Week Adjourned: 2.19.10

Top Class Actions Buzz off Google Buzz?

The Internet’s A-Buzz. Over Google Buzz—specifically a class action lawsuit filed by a Harvard Law student, Eva Hibnick, who is alleging that her contacts and contact information were made public by Google when it introduced Buzz, without her authorization.

Here, here I say. I also logged onto my email the morning Google Buzz was launched to find a list of my contacts displayed by the new social networking program. What? Who asked you to do that—was my first thought. It was completely inappropriate—not to mention unnecessary. 

As Ms. Hibnick so appropriately put it—she was “shocked to learn that my email contacts may have been shared with others without my knowledge or consent. I signed up for a private email service, not a social networking site.” 

The lawsuit seeks to enjoin Google from continuing to operate Buzz without appropriate internet privacy safeguards and it seeks damages, including statutory damages of $100 per day per user.

Enjoin, by the way—in legal terms—means to direct, require, command, or admonish. Personally, I favor command. 

Top Settlements

Apropos for Black History Month… History was made on Thursday—when a settlement over a long-standing class action was reached between the US government and a group of several hundred African American farmers.

Short version—the lawsuit was filed in 1997 and alleged that the farmers were deliberately excluded from government programs and treated unfairly with respect to lending practices between 1987 and 1997. Why? Because they were Black, media reports state. (Can you even use that term anymore?) 

The amount is—are you sitting down—$1.25 billion—yes that’s with a b—$100 million of which was appropriated by Congress in a bill in 2008. The remaining $1.15 billion is now pending congressional approval as part of a request by President Obama in the 2010 budget.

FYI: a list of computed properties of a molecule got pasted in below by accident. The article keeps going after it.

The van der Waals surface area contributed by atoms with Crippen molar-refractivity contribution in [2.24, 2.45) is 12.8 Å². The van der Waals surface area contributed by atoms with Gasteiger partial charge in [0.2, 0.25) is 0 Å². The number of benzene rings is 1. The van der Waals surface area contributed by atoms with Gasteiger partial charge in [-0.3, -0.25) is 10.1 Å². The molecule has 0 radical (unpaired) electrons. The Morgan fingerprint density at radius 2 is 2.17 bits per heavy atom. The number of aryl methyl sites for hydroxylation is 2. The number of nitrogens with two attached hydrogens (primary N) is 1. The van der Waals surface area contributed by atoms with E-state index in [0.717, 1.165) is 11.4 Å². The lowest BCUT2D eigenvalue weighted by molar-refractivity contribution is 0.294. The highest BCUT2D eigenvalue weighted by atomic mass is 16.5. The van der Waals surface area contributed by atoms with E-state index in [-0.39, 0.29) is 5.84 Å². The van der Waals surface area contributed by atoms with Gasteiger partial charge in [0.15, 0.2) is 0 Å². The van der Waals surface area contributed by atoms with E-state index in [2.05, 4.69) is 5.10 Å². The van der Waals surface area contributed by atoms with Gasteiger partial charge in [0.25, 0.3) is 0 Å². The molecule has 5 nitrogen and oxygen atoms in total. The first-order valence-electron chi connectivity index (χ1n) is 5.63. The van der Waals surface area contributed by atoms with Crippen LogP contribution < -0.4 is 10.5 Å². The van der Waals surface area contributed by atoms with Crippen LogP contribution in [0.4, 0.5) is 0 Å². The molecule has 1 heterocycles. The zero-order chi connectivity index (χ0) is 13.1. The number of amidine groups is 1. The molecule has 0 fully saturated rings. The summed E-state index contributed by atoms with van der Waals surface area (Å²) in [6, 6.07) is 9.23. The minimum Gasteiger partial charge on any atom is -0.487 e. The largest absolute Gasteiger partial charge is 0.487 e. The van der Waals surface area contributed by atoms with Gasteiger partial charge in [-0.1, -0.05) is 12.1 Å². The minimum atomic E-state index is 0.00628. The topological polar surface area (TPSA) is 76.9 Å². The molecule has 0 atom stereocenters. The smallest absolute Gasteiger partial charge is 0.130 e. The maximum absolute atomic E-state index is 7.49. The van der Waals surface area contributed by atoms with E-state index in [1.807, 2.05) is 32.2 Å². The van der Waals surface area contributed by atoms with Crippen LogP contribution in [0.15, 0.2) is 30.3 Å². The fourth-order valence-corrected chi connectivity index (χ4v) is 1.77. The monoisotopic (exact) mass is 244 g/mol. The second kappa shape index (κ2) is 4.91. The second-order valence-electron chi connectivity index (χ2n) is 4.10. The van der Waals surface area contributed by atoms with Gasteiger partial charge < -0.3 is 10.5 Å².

Got Rid of the Zits And Then Some…This is rather alarming—to say the least. A 38-year old was recently awarded $25 million as settlement of his lawsuit against the pharmaceutical company Hoffman-La Roche Inc, the makers of the acne medication Accutane.  

Who hasn’t wished for a magic bullet to get rid of those horrible zits? Especially if you’re plagued by serious acne into your adult years? Andrew McCarrell, who filed the suit, took Accutane when he was in his 20s to deal with his acne. Several years later he ended up having his colon removed, allegedly as a result of his exposure to Accutane. He claims that the pharmaceutical company failed to adequately warn of the drug’s side effects. You think? If you knew you were running the risk of losing your colon, would you take the medication?

Accutane was taken off the market in June 2009 by Hoffman La Roche, citing the cost of defending lawsuits and generic competition.

However, it’s apparently still on the market in Canada. Just this week Health Canada issued a warning regarding an association between Accutane and several severe skin reactions including Stevens-Johnson Syndrome (SJS).

Oh yes—Hoffman La Roche plans to appeal the settlement. 

That’s it for this week—see you at the Bar!

One thought on “Week Adjourned: 2.19.10”

  1. Google seemed to drop the ball on this one, though they do not have a great track record when it comes to privacy. The outrage over Buzz did get Google to alter the privacy settings.

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